I recommend using the Alt/Option (PC/MAC) key with the ‘Masking’ slider. Hold the key down while you move the slider and you’ll see a black and white overlay. Think of the overlay like this; black conceals the sharpening adjustment while white reveals it. Your goal should be a white overlay on only high detail areas of the scene. The white overlay areas will receive the sharpening adjustment. 

Here’s an example: I’m sharpening an image of a bear. The photo was taken at f/2.8 so the bear is in focus, but the background is blurred. I don’t want to sharpen the blurred, low detail background, but I do want to sharpen the bear. Using the ‘Masking’ slider I can effectively confine the sharpening adjustment to the bear’s face by dragging the slider to the right while holding Alt/Option (see the example photo at the top). 

Graduated Filter for Skies
I love using the selective tools in the Lightroom tool strip, especially the Graduated Filter. The Graduated Filter is fantastic for targeting ‘halved’ sections of an image. For instance, think of a landscape image as having a sky portion and a landscape portion. The Graduated Filter can easily target either the sky or the landscape. 

I use the Graduated Filter for processing skies all the time. There are many situations where while processing a sunrise/sunset sky with nice light, I want the sky to be warmer and have more magenta. I can easily drag a Graduated Filter over the sky and make those adjustments. I can also darken, lighten, add contrast, and much more. 

Pro Tip: Use Range Masks within your Graduate Filters for the utmost control over where an adjustment is applied. 

Check ‘Auto Mask’ for Brush Tool
Try checking Auto Mask next time you attempt to use the Brush Tool to make a tricky selection. In the example above, I checked Auto Mask and carefully painted around the bear. You can see the impressive job Lightroom does with isolating the bear from the background. No, with the bear selected, I can change whatever adjustment sliders I want and only the bear will be affected. 

Auto Mask can be used for the Brush Tool and the Eraser Brush Tool, which really helps define and isolate areas of an image. I find it works great for wildlife images and landscape images where you want to highlight a foreground or midground element. Auto Mask used to not be very effective, but updates have brought improved algorithms and it works great now, in my opinion. 

Visualize Spots
Dust spots on the sensor, we all have them and have dealt with them. Sometimes there are just a few and other times they litter the entirety of an image.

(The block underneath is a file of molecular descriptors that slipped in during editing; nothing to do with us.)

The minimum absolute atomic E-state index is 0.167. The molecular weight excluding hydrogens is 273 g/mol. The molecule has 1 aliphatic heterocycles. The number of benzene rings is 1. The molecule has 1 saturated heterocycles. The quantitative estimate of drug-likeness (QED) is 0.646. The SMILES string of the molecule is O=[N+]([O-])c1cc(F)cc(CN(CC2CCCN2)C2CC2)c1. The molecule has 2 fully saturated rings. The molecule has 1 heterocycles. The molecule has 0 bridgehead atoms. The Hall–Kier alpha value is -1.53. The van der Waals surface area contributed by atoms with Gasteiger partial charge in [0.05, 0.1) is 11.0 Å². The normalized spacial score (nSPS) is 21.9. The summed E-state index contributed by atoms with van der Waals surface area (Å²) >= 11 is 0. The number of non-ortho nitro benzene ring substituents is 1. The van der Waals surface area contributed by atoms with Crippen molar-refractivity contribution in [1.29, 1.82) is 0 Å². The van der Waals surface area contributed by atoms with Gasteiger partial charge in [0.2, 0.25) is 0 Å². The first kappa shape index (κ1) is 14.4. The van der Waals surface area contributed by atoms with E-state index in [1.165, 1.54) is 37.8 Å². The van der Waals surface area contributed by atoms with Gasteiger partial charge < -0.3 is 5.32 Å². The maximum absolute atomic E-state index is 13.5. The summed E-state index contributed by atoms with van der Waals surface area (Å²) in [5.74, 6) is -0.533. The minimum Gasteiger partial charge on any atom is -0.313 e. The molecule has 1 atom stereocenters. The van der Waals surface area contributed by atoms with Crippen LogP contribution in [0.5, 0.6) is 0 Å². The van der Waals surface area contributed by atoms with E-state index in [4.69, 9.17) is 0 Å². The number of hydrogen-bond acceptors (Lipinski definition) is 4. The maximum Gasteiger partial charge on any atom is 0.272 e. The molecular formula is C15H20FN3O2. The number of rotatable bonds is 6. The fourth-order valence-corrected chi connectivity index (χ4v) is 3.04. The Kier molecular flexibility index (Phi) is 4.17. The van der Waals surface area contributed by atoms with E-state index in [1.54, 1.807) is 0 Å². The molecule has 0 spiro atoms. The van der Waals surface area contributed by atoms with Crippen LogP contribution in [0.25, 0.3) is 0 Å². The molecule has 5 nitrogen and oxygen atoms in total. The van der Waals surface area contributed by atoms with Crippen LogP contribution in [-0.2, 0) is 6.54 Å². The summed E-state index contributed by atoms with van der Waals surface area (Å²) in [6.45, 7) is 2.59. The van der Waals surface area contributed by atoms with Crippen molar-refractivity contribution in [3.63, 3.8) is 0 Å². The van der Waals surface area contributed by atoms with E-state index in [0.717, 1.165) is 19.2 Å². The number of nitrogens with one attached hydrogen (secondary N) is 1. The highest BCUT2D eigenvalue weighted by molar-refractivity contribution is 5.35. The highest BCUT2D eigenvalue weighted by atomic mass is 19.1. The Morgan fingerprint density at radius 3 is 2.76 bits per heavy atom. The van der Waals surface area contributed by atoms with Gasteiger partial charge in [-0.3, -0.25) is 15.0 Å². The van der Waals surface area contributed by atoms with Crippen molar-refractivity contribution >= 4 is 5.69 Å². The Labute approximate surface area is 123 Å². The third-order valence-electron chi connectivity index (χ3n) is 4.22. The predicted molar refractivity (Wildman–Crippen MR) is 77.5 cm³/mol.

Thankfully, Lightroom has an easy and effective way to deal with these pesky spots. The Spot Removal Tool set to ‘Heal’ is a great option for removing spots. But, there’s an additional overlay hidden in the toolbar that helps with this process even more. 

Check ‘Visualize Spots’ on the toolbar and move the slider to the right, to the point where you can easily identify spots against the black background. See the above photo for an example. 

At that point, I change the size of the Spot Removal Brush to just larger than the dust spots and click away. With the brush set to ‘Heal’, ‘Feather’ to 0, and ‘Opacity’ to 100, the tool removes spots seamlessly.

Pro Tip: Use the Navigator in the top left corner to zoom in 1:1 and pan around an image while using the Spot Removal Tool. 

Identify Clipping
Clipping can potentially ruin an image. It refers to pixels that are ‘blown out’, meaning pixels that are either 100% white or 100% black and have no other data. While shooting in the field, we use the Histogram to ensure that no highlight or shadow areas are blown out. While processing, it is also possible to blow out/clip pixels.

For instance, moving the ‘Exposure’ slider to the right or left might cause clipping in certain areas of an image. You can use the Histogram in Lightroom to determine if there is clipping, but really you’re going by your eye when processing, and your eye isn’t always the most accurate. 

There is an awesome feature in Lightroom that’s linked with the Histogram and allows you to toggle on/off and overlay that identifies clipping in the scene. Just click the two arrows at the top of the Histogram to turn the clipping overlay on/off. Red areas designate highlights that are clipped/blown out and blue areas designate shadow areas that are clipped/blown out. 

Matt Meisenheimer








Matt Meisenheimer is a photographer based in Wisconsin.  His artistry revolves around finding unique compositions and exploring locations that few have seen. He strives to capture those brief moments of dramatic light and weather, which make our grand landscapes so special.  Matt loves the process of photography – from planning trips and scouting locations, taking the shot in-field, to post-processing the final image.

Matt is an active adventurer and wildlife enthusiast as well. He graduated with a degree in wildlife ecology and worked in Denali National Park and Mount Rainier National Park as a biologist. He also spent 6 months working in the deserts of Namibia before finding his path in photography. Matt’s passion for the wilderness has taken him to many beautiful places around the world.

As a former university teaching assistant, Matt is passionate about instruction. It is his goal to give his students the technical and creative knowledge they need to achieve their own photographic vision. He truly enjoys working with photographers on a personal level and helping them reach their goals.

You can see Matt’s work and portfolio on his webpage at www.meisphotography.com